• carsonb32carsonb32 dallas, tx
    I was 5'6" 130 (almost all muscle mass Be:165 squat:270) and size helps in lacrosse, but it doesn't matter. What matters is your athleticism. How can you use what you are given to make you the best you can be. I was a starter this year at midfield, and of course since I was smaller I was subject to being thrown around a lot more than the other guys. But, when it came to offense it was all about skill and athleticism (13g 28a). And sure it can be tougher to get bast a guy who is 6'3" and as fast as you but, enough trickery and you can work your way through it.

    And here is a great example, so in the State Championship, the other team had a midfielder who was 6'2" 200 (just an athletic beast) going to canisus, But our smallest guy 5'5" maybe 135-140 was the person to guard him, and when I say he shut him down, I mean he shut him Down. He left the guy with no points and not getting almost any touches, because his stick skills are unbelievable. He manages to get his stick into places even when you have perfect ball protection.

    So does size matter? No, it's the skillz that killz
    themanafrolaxer
  • Going into my freshman year I was 5'3 120. I wasn't extremely fast or quick but it forced me to work on my stick constantly. From a young age I knew that I had to understand how defenses worked. I began watching college games constantly and I watched how players moved off ball and how slide packages worked. I used that to my advantage. No I wasn't going to break ankles and make Mikey Powell type goals but when I dodged I new where the open man could be and my stick skills were the best on the team because they were all I had. As a senior I am now 6'1 195 lbs. It helps a ton to be bigger then some pole but it would be useless without my IQ and stick skills. Size helps a ton but you don't need to be big to be a great lacrosse player at any level.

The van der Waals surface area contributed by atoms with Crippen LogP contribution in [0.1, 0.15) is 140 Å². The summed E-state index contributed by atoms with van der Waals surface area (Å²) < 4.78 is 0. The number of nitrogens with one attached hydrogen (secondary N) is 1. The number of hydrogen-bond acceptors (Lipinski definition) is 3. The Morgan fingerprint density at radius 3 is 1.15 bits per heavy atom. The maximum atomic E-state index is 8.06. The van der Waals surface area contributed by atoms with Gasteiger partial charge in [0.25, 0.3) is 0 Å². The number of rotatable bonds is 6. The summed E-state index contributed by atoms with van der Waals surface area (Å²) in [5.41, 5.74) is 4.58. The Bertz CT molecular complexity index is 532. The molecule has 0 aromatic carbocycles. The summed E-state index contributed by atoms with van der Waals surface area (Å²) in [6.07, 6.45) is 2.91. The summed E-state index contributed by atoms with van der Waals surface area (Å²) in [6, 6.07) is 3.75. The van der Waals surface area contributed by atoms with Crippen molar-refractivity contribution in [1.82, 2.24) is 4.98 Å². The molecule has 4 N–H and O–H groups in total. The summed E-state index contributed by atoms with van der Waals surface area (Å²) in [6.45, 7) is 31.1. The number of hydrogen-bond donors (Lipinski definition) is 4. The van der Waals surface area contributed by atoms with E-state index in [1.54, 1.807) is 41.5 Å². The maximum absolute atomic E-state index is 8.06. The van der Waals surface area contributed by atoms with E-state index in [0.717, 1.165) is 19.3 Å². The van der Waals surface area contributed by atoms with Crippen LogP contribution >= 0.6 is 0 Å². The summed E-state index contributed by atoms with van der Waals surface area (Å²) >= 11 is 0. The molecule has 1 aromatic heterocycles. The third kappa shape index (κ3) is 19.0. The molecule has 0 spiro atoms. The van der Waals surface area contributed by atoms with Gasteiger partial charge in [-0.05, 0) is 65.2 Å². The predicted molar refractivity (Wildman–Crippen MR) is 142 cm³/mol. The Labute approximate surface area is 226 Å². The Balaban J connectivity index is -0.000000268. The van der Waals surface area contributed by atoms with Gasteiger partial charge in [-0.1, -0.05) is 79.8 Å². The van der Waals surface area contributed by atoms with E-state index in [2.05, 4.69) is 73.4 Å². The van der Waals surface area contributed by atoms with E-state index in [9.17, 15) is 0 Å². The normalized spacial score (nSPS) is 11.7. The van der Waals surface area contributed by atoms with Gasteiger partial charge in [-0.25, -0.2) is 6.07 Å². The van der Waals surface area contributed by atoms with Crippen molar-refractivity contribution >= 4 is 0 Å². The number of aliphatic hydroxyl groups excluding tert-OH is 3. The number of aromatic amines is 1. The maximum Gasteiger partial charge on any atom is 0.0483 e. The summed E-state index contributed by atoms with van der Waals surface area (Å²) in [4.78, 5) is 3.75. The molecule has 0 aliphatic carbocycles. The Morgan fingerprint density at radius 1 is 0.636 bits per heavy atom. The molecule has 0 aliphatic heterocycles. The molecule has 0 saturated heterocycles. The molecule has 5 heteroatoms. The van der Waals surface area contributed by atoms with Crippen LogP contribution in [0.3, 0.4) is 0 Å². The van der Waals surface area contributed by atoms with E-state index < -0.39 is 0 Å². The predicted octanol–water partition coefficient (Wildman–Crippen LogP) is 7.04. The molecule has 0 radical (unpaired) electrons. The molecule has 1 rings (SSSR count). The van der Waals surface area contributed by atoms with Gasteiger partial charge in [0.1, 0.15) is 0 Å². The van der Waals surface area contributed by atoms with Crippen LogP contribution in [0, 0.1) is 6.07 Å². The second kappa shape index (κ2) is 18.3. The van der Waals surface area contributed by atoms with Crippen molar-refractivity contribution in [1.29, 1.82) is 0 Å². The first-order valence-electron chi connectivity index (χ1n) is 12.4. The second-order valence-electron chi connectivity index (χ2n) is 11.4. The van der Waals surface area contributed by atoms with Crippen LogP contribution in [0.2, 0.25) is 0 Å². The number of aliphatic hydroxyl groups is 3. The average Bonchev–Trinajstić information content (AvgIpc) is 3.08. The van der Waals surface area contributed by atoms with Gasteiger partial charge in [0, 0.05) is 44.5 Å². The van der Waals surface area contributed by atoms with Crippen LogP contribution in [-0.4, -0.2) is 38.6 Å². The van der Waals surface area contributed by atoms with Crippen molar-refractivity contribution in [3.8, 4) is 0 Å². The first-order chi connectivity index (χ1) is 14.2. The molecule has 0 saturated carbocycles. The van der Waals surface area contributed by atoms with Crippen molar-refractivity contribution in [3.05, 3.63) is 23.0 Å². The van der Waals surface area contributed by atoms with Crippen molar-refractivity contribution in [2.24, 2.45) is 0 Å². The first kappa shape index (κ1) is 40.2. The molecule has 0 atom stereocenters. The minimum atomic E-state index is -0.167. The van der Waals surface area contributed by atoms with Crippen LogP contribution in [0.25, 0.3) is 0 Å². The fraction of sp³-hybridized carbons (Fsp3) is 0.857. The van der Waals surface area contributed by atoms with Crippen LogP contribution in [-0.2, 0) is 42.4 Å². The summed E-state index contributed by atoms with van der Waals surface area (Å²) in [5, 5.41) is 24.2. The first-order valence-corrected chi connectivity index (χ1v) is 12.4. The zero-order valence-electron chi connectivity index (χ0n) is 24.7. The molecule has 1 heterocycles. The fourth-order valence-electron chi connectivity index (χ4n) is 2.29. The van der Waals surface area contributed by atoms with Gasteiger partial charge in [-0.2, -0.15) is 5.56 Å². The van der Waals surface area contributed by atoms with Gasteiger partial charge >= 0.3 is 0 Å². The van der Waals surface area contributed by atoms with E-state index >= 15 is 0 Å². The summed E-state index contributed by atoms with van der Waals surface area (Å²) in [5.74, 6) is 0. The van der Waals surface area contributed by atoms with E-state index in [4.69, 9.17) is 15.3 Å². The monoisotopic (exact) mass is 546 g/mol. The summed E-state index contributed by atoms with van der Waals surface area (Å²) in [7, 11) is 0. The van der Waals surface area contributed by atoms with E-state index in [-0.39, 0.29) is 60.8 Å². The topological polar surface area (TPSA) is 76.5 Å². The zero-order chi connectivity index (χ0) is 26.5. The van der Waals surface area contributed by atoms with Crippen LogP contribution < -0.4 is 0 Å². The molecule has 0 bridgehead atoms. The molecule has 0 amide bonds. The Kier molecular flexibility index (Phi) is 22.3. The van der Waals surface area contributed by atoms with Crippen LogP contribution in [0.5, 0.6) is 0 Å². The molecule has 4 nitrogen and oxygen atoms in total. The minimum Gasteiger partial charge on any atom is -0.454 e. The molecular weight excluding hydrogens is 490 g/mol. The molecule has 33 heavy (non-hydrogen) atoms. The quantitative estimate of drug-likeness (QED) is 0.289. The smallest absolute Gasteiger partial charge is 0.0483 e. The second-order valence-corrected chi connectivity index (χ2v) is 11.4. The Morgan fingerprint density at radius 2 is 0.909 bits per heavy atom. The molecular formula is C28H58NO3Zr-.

Kevin Rowen
  • i was 5'8" 140lbs freshman year, not too bad for size and i was told i was the best on the team, but its not size, so much of lacrosse is just mental power or say, lax IQ. I'm taller than my coach who is a d1 defenseman and he's taken on Rob panell, He's the first to tell you size doesn't matter, just stay in the weight room and listen to your coaches, you'll go far.
  • Honestly the best thing to do would to be work on things to aid your strengths rather than being held back by physical attributes. Work on quickness rather than strength and play with intensity. We have a kid at our school who is probably 5'5 who plays with a huge amount of heart and is always in the gym. He's in on every ground ball whether it be picking up the man or getting the groundball himself. He can put the ball in the net too. Play with and play hard and youll be perfectly okay
  • pandapanda Waxhaw NC
    im 5'7 135 , but im very fast and stronger than i look use things that will aid into making your strengths even better, like for me since im fast i dropped my heavy football cleats and decided to purchase some Nike mercurial soccer cleats and they really don't look like soccer cleats either
    they way there designed is so that the studs in the back are high and as they go up in the cleat they get shorter but not to short and there's no top spike so theirs like no stress on your feet and you can run insanely fast